The eponymous God Committee meets to decide who gets life-saving treatment - and who does notJonathan Powell

CN: This review refers to illness and death

Trying to make sense of The God Committee can feel like building sandcastles in a thunderstorm; as soon as something starts to take shape, it blows away. The play, set in a surreal hospital where patients are treated for renal failure using a limited supply of dialysis machines, is defined by the moral uncertainty this situation generates, as well as a broader sense of all-consuming doubt. It is a wonderfully anxious and genuinely thought-provoking piece of drama. 

This ethical and epistemological quagmire is reflected onstage in the lighting - which shifts from an ambiguous dimness to a surreal hyper-saturation - and sound, as muffled effects, voices, and fragments of song echo around Downing College’s beautiful Howard Theatre. These devices have different specific uses at different times, but they consistently leave the audience with the unsettling impression that something isn’t quite right.

This sense of the surreal also finds its way into the plot, which revolves around a pair of patients: Oliver Critchlow (Colin Hood), an almost stereotypical grumpy old man, softened by his relationship with teenager Emily Leeman (Harry Dixon-Spain). Given that the play is most concerned with these two characters, they have surprisingly little agency; Oliver perches on a chair, leant on their stick, and Emily sits reading on a bed, the two talking as the other characters in the play move around them. Hospital administrator Kane (Ashley Cooper) must deal with protestations over funding from the their doctor, Fabrico, played by Elizabeth Kate Weber; Nurse Nightingale (Beck Walker) floats in the background; and most menacingly of all, the eponymous God Committee meets to decide who gets life-saving treatment - and who does not. 

"I was struggling to comprehend what I had just witnessed"

The play’s script, by Jonathan Powell, is well-plotted, and combined with Yelena Persaud’s direction, conveys a real sense of threat. This lets the audience feel the suspense and anxiety of the patients at the heart of the story; medical staff, and members of the Committee enter from the back of the stage, walking with a menacingly smooth gait, stealing up unnoticed on Oliver and Emily, who sit impotently at the front.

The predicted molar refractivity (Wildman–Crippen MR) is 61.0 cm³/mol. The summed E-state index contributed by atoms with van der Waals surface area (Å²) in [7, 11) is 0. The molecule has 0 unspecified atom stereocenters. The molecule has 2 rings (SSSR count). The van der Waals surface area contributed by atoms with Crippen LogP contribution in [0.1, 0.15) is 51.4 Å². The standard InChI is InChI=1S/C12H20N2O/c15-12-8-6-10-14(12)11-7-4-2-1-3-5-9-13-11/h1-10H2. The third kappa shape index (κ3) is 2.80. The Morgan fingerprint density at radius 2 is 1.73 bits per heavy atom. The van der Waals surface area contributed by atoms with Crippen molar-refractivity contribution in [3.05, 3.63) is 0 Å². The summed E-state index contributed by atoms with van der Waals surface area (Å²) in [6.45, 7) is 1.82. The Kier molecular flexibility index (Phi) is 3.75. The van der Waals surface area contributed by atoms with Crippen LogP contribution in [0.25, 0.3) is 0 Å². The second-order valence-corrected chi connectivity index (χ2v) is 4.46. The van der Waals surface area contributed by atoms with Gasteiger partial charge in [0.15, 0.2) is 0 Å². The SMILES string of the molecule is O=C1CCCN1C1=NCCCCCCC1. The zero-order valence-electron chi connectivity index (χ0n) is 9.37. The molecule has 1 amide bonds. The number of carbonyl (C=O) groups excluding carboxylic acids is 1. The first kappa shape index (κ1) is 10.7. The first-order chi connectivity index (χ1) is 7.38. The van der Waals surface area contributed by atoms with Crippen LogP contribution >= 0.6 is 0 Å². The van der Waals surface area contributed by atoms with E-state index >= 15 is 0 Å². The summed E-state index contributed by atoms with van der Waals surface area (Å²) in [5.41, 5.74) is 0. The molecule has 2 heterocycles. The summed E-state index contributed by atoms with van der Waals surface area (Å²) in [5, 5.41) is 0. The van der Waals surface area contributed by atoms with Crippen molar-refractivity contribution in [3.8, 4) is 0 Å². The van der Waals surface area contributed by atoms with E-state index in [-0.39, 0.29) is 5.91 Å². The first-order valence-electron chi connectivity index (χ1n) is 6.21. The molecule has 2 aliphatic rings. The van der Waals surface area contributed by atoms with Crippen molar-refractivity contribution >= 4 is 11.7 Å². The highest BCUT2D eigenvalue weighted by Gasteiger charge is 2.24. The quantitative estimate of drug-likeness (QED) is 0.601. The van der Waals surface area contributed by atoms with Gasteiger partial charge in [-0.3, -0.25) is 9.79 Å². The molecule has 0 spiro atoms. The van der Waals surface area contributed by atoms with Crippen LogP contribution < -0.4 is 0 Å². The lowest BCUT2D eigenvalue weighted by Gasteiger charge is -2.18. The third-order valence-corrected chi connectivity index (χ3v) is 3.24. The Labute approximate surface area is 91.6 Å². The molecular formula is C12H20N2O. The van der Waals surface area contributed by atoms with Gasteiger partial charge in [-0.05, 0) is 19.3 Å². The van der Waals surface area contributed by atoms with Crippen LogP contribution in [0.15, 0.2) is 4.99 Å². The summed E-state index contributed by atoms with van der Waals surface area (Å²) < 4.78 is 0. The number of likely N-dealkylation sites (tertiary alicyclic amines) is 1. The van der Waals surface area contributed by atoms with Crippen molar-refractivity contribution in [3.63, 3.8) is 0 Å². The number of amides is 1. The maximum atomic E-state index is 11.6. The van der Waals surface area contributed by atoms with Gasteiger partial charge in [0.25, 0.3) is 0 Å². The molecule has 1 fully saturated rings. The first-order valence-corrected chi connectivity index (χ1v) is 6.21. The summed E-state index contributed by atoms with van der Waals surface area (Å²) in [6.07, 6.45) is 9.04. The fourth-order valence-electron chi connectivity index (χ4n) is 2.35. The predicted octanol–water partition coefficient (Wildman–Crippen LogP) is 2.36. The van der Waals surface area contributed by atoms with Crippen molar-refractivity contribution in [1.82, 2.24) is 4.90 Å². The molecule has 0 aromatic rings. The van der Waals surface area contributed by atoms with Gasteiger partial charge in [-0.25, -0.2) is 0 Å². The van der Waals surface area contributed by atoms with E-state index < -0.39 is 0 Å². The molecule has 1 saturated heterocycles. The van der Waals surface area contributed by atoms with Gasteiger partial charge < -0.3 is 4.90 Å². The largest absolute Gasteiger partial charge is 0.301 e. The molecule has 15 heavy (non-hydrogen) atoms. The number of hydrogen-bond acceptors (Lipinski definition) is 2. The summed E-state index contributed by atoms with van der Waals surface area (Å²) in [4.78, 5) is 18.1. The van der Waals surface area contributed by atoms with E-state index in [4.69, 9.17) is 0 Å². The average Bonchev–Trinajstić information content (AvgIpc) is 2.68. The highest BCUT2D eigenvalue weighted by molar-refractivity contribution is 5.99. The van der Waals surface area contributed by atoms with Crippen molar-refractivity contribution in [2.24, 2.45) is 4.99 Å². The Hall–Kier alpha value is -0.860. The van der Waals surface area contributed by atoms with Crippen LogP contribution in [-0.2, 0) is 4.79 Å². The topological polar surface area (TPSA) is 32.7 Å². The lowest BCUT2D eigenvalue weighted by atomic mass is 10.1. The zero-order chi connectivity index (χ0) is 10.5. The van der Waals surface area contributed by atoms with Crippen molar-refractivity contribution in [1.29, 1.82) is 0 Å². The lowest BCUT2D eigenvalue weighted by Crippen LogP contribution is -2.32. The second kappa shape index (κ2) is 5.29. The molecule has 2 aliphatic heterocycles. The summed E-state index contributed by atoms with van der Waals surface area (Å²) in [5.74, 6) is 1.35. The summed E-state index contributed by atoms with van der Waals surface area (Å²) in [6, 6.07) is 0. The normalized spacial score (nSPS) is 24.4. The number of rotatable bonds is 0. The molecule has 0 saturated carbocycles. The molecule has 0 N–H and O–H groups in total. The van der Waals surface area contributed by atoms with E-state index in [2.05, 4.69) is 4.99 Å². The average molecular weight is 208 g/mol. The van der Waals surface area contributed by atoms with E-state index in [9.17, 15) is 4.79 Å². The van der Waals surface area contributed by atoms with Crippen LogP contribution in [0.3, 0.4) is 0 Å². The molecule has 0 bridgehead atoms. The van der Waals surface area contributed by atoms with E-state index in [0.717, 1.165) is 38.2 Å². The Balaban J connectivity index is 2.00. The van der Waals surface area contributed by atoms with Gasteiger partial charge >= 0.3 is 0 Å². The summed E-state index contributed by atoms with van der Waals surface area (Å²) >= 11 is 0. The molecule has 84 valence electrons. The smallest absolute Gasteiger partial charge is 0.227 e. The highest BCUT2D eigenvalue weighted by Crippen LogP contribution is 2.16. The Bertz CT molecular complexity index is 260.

All of this means that as the plot unfolds, the audience’s confusion and concern grow inexorably. Persaud’s direction seems finely calculated to unsettle, and Powell’s script liberally employs aposiopesis and little revelations to force the audience to rethink their tentative grasp of what is going on. Even as the lights went up, I was struggling to comprehend what I had just witnessed, something about which the play is rightly unapologetic.

This does not always work perfectly. The lilting cadences of Emily and Oliver hypnotically intensified the play’s ambiguity, but also tended to obscure their characters’ pathos. This is regrettable, because the pair are what lend the play its emotional resonance; the fuzzy loudspeaker-announcement early on that “Everything that you are about to see is true. Except what is not” felt a little on the nose. 

"deft plotting, intense direction, and nuanced themes"

Thus, as the play began to draw to a close I had mixed feelings - I had been thoroughly confused, and definitely affected, but wasn’t entirely sure to what end. Then, however, came the play’s twist, which unequivocally swept away any doubts I was having. Historically I have viewed plot twists as a somewhat cheap trick, to which truly impressive literature does not need to stoop. The God Committee has seriously dented this impression; its ending was wholly unforeseen, at least by me, and yet emerged so perfectly out of its deft plotting, intense direction, and nuanced themes that I almost gasped when I realised what had happened. 


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The play is not perfect. I sometimes felt that Powell’s writing couldn’t quite keep pace with his imaginative plot, as his masterful ability to manipulate the play in its entirety outstripped his fine-tuning of individual scenes. This is an understandable flaw, but regrettably one which became more evident as the plotting reached its most impressive in the play’s final few minutes. But this is a minor point; the play was compellingly acted with Ashley Cooper’s Kane and Jenny Cyffin-Jones’ menacing “Mr C”, an anonymous member of the God Committee, especially deserving praise for really bringing their characters to life despite having fewer lines. Overall, as the (metaphorical) curtain fell, and I stepped out into the vastness of Downing’s Main Court, I was left feeling shocked, unsettled, and concerned - but above all certain that I had just witnessed a truly well-crafted piece of theatre. 

The God Committee is on at the Howard Theatre, Downing College at 19.30 until Sunday 6th March